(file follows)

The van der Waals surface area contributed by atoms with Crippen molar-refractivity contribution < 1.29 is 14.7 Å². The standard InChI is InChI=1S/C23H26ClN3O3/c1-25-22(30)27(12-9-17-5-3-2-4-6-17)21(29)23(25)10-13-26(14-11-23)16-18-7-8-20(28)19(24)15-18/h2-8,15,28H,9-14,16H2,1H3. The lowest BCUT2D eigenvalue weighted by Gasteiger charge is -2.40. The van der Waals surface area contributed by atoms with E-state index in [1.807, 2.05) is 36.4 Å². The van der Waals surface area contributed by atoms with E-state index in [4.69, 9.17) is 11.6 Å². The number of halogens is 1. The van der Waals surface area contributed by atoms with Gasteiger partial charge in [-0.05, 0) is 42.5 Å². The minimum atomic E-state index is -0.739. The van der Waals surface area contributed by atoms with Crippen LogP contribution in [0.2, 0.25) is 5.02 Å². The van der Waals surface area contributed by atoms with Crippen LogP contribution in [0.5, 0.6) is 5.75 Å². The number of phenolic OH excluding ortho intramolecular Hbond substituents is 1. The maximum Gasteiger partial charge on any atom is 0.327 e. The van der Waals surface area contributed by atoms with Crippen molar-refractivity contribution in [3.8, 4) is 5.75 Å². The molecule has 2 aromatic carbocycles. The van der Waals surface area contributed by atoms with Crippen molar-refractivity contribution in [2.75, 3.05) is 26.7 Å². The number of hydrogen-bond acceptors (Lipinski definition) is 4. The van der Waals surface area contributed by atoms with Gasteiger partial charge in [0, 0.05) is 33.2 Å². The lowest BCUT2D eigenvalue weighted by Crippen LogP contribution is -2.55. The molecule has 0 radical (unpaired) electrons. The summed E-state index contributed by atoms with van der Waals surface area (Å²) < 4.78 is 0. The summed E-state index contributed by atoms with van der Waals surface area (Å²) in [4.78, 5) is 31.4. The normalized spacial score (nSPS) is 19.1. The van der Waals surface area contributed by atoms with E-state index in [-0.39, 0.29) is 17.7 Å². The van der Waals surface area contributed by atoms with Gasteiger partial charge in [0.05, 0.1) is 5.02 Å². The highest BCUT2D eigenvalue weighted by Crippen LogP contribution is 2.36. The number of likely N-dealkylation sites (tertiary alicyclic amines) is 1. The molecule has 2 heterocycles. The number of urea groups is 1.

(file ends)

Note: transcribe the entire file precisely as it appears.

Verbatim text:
The van der Waals surface area contributed by atoms with Crippen molar-refractivity contribution < 1.29 is 14.7 Å². The standard InChI is InChI=1S/C23H26ClN3O3/c1-25-22(30)27(12-9-17-5-3-2-4-6-17)21(29)23(25)10-13-26(14-11-23)16-18-7-8-20(28)19(24)15-18/h2-8,15,28H,9-14,16H2,1H3. The lowest BCUT2D eigenvalue weighted by Gasteiger charge is -2.40. The van der Waals surface area contributed by atoms with E-state index in [1.807, 2.05) is 36.4 Å². The van der Waals surface area contributed by atoms with E-state index in [4.69, 9.17) is 11.6 Å². The number of halogens is 1. The van der Waals surface area contributed by atoms with Gasteiger partial charge in [-0.05, 0) is 42.5 Å². The minimum atomic E-state index is -0.739. The van der Waals surface area contributed by atoms with Crippen LogP contribution in [0.2, 0.25) is 5.02 Å². The van der Waals surface area contributed by atoms with Crippen LogP contribution in [0.5, 0.6) is 5.75 Å². The number of phenolic OH excluding ortho intramolecular Hbond substituents is 1. The maximum Gasteiger partial charge on any atom is 0.327 e. The van der Waals surface area contributed by atoms with Crippen molar-refractivity contribution in [3.8, 4) is 5.75 Å². The molecule has 2 aromatic carbocycles. The van der Waals surface area contributed by atoms with Crippen molar-refractivity contribution in [2.75, 3.05) is 26.7 Å². The number of hydrogen-bond acceptors (Lipinski definition) is 4. The van der Waals surface area contributed by atoms with Gasteiger partial charge in [0, 0.05) is 33.2 Å². The lowest BCUT2D eigenvalue weighted by Crippen LogP contribution is -2.55. The molecule has 0 radical (unpaired) electrons. The summed E-state index contributed by atoms with van der Waals surface area (Å²) < 4.78 is 0. The summed E-state index contributed by atoms with van der Waals surface area (Å²) in [4.78, 5) is 31.4. The normalized spacial score (nSPS) is 19.1. The van der Waals surface area contributed by atoms with E-state index in [-0.39, 0.29) is 17.7 Å². The van der Waals surface area contributed by atoms with Gasteiger partial charge in [0.05, 0.1) is 5.02 Å². The highest BCUT2D eigenvalue weighted by Crippen LogP contribution is 2.36. The number of likely N-dealkylation sites (tertiary alicyclic amines) is 1. The molecule has 2 heterocycles. The number of urea groups is 1.